Stephen J. Schueler, M.D.

Overview Symptoms

Sedative Overdose Overview

What is a sedative overdose?
A person who has taken a sedative overdose has taken an overdose of medication that slow down mental processes. Sedatives are often prescribed to treat seizures, anxiety, pain, insomnia, or depression. In general, all sedatives cause sleepiness, drowsiness, and a lack of energy. An overdose of sedatives can cause severe slowing of the respiratory rate and death. Types of sedatives include anticonvulsants, benzodiazepines, barbiturates, sleeping pills, narcotic pain medications, and antidepressant medications. Alcohol, in larger quantities, behaves as a sedative.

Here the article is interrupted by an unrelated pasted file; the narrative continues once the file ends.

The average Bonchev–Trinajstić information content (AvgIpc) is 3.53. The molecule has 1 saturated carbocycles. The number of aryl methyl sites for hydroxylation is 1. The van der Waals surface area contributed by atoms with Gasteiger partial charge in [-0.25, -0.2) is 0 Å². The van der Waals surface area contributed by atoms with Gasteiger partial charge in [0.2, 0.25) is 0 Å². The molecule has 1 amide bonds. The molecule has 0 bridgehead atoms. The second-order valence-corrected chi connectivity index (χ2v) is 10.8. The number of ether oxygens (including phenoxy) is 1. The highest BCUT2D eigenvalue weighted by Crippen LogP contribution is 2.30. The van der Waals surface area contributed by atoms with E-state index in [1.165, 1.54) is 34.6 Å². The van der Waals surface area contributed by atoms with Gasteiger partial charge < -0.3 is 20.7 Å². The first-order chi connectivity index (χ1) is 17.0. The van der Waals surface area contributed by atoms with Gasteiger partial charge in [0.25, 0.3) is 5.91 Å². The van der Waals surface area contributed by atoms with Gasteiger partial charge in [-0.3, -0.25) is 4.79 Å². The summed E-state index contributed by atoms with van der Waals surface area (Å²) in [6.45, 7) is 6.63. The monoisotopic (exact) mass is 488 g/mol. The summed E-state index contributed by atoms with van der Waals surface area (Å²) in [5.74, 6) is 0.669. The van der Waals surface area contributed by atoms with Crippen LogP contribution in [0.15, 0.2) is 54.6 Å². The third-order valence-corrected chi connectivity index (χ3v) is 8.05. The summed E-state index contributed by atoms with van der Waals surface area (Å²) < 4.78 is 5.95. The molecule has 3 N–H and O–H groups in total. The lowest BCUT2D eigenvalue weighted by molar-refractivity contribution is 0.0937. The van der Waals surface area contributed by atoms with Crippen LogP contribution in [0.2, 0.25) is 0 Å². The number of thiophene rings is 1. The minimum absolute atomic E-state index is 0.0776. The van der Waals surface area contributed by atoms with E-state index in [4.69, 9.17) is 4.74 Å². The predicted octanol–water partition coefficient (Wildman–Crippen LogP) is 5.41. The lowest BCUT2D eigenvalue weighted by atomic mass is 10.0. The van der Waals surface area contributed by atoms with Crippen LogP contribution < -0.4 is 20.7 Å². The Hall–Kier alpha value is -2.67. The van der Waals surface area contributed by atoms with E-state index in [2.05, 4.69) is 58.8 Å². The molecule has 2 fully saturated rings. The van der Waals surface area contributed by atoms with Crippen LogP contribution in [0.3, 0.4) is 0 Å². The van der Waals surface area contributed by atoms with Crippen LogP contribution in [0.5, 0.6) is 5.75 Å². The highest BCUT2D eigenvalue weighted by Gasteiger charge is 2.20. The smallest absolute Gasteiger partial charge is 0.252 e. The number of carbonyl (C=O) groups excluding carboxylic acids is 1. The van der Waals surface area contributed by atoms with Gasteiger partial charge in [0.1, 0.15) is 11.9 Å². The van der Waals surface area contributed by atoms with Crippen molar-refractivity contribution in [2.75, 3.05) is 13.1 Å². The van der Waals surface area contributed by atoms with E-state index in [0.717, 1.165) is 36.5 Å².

What are the symptoms of a sedative overdose?
Symptoms of a sedative overdose include drowsiness, confusion, depression, slurred speech, lethargy, poor coordination, difficulty walking, nausea, vomiting, poor judgment, slow rate of breathing, stumbling, and changes in vision.

How does the doctor treat a sedative overdose?
The treatment for drug overdose depends on the drug and the severity of the symptoms. Treatment may include medications that can reverse the sedative effects, cardiac monitoring, and intravenous fluids. Severe sedative overdose may need to be managed with mechanical ventilation to keep the person breathing and avoid aspiration pneumonia.

Continue to Sedative Overdose Symptoms

Last Updated: Sep 28, 2010 References
Authors: Stephen J. Schueler, MD; John H. Beckett, MD; D. Scott Gettings, MD
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PubMed Sedative Overdose References
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